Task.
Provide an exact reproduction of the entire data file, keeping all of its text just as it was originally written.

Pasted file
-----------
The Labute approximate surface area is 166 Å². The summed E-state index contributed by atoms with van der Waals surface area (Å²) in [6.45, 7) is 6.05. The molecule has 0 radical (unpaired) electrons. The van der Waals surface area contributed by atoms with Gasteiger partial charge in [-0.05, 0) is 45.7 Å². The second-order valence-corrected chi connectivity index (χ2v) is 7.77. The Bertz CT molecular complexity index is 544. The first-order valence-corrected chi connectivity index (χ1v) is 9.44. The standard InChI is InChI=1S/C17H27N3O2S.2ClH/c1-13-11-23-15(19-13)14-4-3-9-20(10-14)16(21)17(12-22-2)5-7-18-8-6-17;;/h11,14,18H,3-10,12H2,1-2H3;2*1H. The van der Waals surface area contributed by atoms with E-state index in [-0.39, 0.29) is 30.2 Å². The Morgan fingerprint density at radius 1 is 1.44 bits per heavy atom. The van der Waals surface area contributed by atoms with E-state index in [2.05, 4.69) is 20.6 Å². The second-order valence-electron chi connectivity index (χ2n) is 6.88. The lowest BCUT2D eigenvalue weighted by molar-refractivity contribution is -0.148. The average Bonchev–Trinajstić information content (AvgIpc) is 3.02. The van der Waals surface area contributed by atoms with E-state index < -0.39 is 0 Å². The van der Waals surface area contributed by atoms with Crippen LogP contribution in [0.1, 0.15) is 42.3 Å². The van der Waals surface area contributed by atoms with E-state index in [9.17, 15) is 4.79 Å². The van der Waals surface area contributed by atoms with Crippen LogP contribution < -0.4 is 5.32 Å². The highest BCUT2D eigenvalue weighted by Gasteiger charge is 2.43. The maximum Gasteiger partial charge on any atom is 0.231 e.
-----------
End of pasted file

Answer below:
The Labute approximate surface area is 166 Å². The summed E-state index contributed by atoms with van der Waals surface area (Å²) in [6.45, 7) is 6.05. The molecule has 0 radical (unpaired) electrons. The van der Waals surface area contributed by atoms with Gasteiger partial charge in [-0.05, 0) is 45.7 Å². The second-order valence-corrected chi connectivity index (χ2v) is 7.77. The Bertz CT molecular complexity index is 544. The first-order valence-corrected chi connectivity index (χ1v) is 9.44. The standard InChI is InChI=1S/C17H27N3O2S.2ClH/c1-13-11-23-15(19-13)14-4-3-9-20(10-14)16(21)17(12-22-2)5-7-18-8-6-17;;/h11,14,18H,3-10,12H2,1-2H3;2*1H. The van der Waals surface area contributed by atoms with E-state index in [-0.39, 0.29) is 30.2 Å². The Morgan fingerprint density at radius 1 is 1.44 bits per heavy atom. The van der Waals surface area contributed by atoms with E-state index in [2.05, 4.69) is 20.6 Å². The second-order valence-electron chi connectivity index (χ2n) is 6.88. The lowest BCUT2D eigenvalue weighted by molar-refractivity contribution is -0.148. The average Bonchev–Trinajstić information content (AvgIpc) is 3.02. The van der Waals surface area contributed by atoms with E-state index < -0.39 is 0 Å². The van der Waals surface area contributed by atoms with Crippen LogP contribution in [0.1, 0.15) is 42.3 Å². The van der Waals surface area contributed by atoms with E-state index in [9.17, 15) is 4.79 Å². The van der Waals surface area contributed by atoms with Crippen LogP contribution < -0.4 is 5.32 Å². The highest BCUT2D eigenvalue weighted by Gasteiger charge is 2.43. The maximum Gasteiger partial charge on any atom is 0.231 e.